George Burk remembers it all. The window glass cracking mid-air on his Air Force Convair T-29 transport plane. The crash. The sounds. The smells. The pain. The white-hot, searing pain.
It was May 4, 1970.
The retired Air Force captain was one of four crew members and 10 passengers on the flight dubbed Visco 57, leaving Hamilton Air Force Base in Marin County en route to Spokane, Wash., at 8 a.m. on a hazy but otherwise clear morning.
Just minutes after takeoff, it clipped a ridge southeast of Petaluma, crashed and caught fire, killing 13 of those on board.
Burk was the sole survivor, rescued by a Mangels Ranch foreman who happened to be driving a different route that day and saw the smoke coming from a small valley.
Scarred by burns over most of his body and left with jarringly tragic mental images, Burk has turned the catastrophe into strength and positivity. Now a motivational speaker and author, he turns 73 next month.
Wednesday, Burk and dozens of family members of those who died in the crash returned to the secluded, rolling hills to honor their loved ones.
(See video here: http://www.youtube.com/watch?v=g7pZf6V8tPg)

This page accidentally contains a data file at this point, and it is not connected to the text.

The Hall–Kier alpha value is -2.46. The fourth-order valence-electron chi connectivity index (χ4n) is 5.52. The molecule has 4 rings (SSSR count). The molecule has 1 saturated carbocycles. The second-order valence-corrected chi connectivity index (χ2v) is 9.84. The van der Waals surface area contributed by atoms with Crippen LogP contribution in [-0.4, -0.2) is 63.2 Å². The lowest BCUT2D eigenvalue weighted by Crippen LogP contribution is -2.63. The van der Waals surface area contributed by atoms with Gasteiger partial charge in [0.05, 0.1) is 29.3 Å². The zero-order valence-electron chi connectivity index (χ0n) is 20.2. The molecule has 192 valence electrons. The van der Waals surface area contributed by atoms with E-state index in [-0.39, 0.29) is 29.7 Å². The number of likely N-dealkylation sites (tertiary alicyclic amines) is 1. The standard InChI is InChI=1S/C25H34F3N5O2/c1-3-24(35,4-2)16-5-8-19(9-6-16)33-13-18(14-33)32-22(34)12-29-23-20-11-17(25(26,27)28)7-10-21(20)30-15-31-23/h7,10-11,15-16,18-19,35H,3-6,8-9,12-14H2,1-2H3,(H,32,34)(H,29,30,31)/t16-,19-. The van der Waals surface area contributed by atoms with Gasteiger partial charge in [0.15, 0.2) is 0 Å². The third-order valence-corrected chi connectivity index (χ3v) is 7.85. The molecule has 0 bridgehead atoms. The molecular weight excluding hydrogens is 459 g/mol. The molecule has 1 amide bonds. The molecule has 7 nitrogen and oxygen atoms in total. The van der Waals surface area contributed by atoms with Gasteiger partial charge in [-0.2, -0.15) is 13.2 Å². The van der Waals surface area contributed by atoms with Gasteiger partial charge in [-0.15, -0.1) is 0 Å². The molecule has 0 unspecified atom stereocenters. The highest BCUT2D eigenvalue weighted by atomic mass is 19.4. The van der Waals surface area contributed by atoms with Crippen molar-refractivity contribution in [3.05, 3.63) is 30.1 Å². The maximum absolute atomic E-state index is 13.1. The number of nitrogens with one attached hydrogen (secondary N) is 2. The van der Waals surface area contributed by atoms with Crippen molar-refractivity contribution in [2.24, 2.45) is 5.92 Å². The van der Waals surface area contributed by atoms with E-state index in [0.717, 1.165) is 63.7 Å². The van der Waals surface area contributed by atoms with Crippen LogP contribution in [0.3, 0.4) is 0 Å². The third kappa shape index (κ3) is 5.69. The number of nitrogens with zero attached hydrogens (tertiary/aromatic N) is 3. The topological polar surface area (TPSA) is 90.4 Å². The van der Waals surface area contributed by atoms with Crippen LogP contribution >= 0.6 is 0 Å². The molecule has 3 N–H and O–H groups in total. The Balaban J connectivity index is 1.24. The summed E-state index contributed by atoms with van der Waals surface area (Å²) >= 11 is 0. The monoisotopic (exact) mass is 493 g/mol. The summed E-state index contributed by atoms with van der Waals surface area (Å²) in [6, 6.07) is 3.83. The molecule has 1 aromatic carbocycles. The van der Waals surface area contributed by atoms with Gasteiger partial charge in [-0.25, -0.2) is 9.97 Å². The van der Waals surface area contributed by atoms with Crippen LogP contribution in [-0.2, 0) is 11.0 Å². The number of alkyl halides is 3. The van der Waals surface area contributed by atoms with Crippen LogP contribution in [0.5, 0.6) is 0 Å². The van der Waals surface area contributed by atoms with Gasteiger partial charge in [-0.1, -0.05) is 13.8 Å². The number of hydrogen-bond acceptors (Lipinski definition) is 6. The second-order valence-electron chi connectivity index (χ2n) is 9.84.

It was the first time they'd been in each other's presence and for most, the first time they'd met Burk in person, whom they'd vaguely knew as "the only survivor."
Widows and children of the men killed gathered together Wednesday, some having come halfway around the world for the occasion. An Air Force color guard raised the American flag.
They stood solemnly, surrounded by dry grass and prickly thistles overlooking a stand of eucalyptus trees where pieces of the plane's fuselage still rest hidden and undisturbed.
Broken trees stand frozen in jagged poses from where the plane sheared them off 44 years ago.
Emotions were difficult to grasp.
"I feel really peaceful to be here," said Candace Shelton, whose father, co-pilot Col. E.G. Shelton Jr., died in the crash. "Even though tragedy brought all these wonderful people together, I'm really proud."
"It feels kind of like a homecoming," said her sister, Suzie Shelton, who lives in Santa Rosa. "This group shows what wonderful men our fathers and husbands were. They left wonderful legacies."
Burk dedicated a memorial bench that overlooks the crash site where so many of his buddies perished. Plaques identify them, as well as John Davieau, the foreman who saved Burk's life.
"I hope I can hold it together," Burk said before he walked toward the wooden slat bench.
"I want to acknowledge the heroes on that plaque," he said, listing them by rank, name and nickname, drawing knowing smiles from those watching.
Wonder, sadness, a sense of catharsis — Daryl Robinson of Iowa City said he felt a swirl of those emotions standing in the place where his father, Air Force Maj. Robert L. Robinson, the pilot, died. Daryl Robinson was 9 years old at the time and living on the Novato air base.